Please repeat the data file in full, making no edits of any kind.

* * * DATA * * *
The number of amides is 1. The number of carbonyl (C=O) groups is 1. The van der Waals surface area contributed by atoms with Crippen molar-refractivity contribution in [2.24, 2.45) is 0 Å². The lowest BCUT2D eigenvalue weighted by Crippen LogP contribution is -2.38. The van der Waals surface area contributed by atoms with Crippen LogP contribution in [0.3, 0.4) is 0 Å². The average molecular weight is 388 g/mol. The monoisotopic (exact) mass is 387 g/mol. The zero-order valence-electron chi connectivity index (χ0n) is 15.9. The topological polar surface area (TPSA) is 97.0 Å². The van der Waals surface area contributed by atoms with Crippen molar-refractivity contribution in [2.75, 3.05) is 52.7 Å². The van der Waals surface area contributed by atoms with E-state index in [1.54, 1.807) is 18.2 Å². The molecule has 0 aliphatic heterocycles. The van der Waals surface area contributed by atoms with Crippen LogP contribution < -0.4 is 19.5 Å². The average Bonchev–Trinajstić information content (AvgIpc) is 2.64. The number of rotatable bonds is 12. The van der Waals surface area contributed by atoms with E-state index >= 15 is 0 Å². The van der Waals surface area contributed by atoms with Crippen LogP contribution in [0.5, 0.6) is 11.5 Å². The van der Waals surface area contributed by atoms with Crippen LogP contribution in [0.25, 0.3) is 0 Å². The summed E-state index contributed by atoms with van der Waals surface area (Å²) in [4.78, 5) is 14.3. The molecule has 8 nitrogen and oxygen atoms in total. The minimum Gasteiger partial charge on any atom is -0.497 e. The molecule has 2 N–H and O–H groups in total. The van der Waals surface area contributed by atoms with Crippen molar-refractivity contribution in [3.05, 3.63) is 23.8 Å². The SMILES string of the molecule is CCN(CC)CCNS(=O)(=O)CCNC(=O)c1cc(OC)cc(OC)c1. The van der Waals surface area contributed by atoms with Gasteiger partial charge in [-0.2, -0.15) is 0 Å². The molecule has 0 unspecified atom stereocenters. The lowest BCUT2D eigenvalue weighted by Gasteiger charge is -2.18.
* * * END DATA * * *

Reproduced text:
The number of amides is 1. The number of carbonyl (C=O) groups is 1. The van der Waals surface area contributed by atoms with Crippen molar-refractivity contribution in [2.24, 2.45) is 0 Å². The lowest BCUT2D eigenvalue weighted by Crippen LogP contribution is -2.38. The van der Waals surface area contributed by atoms with Crippen LogP contribution in [0.3, 0.4) is 0 Å². The average molecular weight is 388 g/mol. The monoisotopic (exact) mass is 387 g/mol. The zero-order valence-electron chi connectivity index (χ0n) is 15.9. The topological polar surface area (TPSA) is 97.0 Å². The van der Waals surface area contributed by atoms with Crippen molar-refractivity contribution in [2.75, 3.05) is 52.7 Å². The van der Waals surface area contributed by atoms with E-state index in [1.54, 1.807) is 18.2 Å². The molecule has 0 aliphatic heterocycles. The van der Waals surface area contributed by atoms with Crippen LogP contribution < -0.4 is 19.5 Å². The average Bonchev–Trinajstić information content (AvgIpc) is 2.64. The number of rotatable bonds is 12. The van der Waals surface area contributed by atoms with E-state index >= 15 is 0 Å². The van der Waals surface area contributed by atoms with Crippen LogP contribution in [0.5, 0.6) is 11.5 Å². The van der Waals surface area contributed by atoms with Crippen LogP contribution in [0.25, 0.3) is 0 Å². The summed E-state index contributed by atoms with van der Waals surface area (Å²) in [4.78, 5) is 14.3. The molecule has 8 nitrogen and oxygen atoms in total. The minimum Gasteiger partial charge on any atom is -0.497 e. The molecule has 2 N–H and O–H groups in total. The van der Waals surface area contributed by atoms with Crippen molar-refractivity contribution in [3.05, 3.63) is 23.8 Å². The SMILES string of the molecule is CCN(CC)CCNS(=O)(=O)CCNC(=O)c1cc(OC)cc(OC)c1. The van der Waals surface area contributed by atoms with Gasteiger partial charge in [-0.2, -0.15) is 0 Å². The molecule has 0 unspecified atom stereocenters. The lowest BCUT2D eigenvalue weighted by Gasteiger charge is -2.18.